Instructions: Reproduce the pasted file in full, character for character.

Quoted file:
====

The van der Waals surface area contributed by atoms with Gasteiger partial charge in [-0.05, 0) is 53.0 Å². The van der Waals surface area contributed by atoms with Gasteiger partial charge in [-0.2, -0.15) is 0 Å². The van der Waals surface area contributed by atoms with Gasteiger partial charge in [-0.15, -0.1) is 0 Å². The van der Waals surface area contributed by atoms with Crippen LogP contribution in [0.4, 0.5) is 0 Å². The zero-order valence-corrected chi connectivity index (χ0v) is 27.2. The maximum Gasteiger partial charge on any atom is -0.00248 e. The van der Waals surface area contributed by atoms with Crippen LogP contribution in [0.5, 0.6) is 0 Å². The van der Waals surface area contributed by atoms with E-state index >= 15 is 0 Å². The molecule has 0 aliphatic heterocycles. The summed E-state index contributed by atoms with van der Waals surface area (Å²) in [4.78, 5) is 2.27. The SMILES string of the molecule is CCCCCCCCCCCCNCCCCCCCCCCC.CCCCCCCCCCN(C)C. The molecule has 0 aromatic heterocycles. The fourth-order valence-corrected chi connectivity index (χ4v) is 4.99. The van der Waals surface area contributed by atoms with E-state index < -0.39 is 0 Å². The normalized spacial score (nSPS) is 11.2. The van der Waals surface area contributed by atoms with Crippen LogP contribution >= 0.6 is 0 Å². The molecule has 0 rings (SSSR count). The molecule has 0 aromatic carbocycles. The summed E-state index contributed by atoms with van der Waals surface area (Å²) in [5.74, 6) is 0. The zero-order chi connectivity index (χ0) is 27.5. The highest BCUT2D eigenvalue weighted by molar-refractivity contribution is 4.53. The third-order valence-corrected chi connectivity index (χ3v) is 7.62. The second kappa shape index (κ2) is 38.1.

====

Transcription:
The van der Waals surface area contributed by atoms with Gasteiger partial charge in [-0.05, 0) is 53.0 Å². The van der Waals surface area contributed by atoms with Gasteiger partial charge in [-0.2, -0.15) is 0 Å². The van der Waals surface area contributed by atoms with Gasteiger partial charge in [-0.15, -0.1) is 0 Å². The van der Waals surface area contributed by atoms with Crippen LogP contribution in [0.4, 0.5) is 0 Å². The zero-order valence-corrected chi connectivity index (χ0v) is 27.2. The maximum Gasteiger partial charge on any atom is -0.00248 e. The van der Waals surface area contributed by atoms with Crippen LogP contribution in [0.5, 0.6) is 0 Å². The van der Waals surface area contributed by atoms with E-state index >= 15 is 0 Å². The molecule has 0 aliphatic heterocycles. The summed E-state index contributed by atoms with van der Waals surface area (Å²) in [4.78, 5) is 2.27. The SMILES string of the molecule is CCCCCCCCCCCCNCCCCCCCCCCC.CCCCCCCCCCN(C)C. The molecule has 0 aromatic heterocycles. The fourth-order valence-corrected chi connectivity index (χ4v) is 4.99. The van der Waals surface area contributed by atoms with E-state index < -0.39 is 0 Å². The normalized spacial score (nSPS) is 11.2. The van der Waals surface area contributed by atoms with Crippen LogP contribution >= 0.6 is 0 Å². The molecule has 0 rings (SSSR count). The molecule has 0 aromatic carbocycles. The summed E-state index contributed by atoms with van der Waals surface area (Å²) in [5.74, 6) is 0. The zero-order chi connectivity index (χ0) is 27.5. The highest BCUT2D eigenvalue weighted by molar-refractivity contribution is 4.53. The third-order valence-corrected chi connectivity index (χ3v) is 7.62. The second kappa shape index (κ2) is 38.1.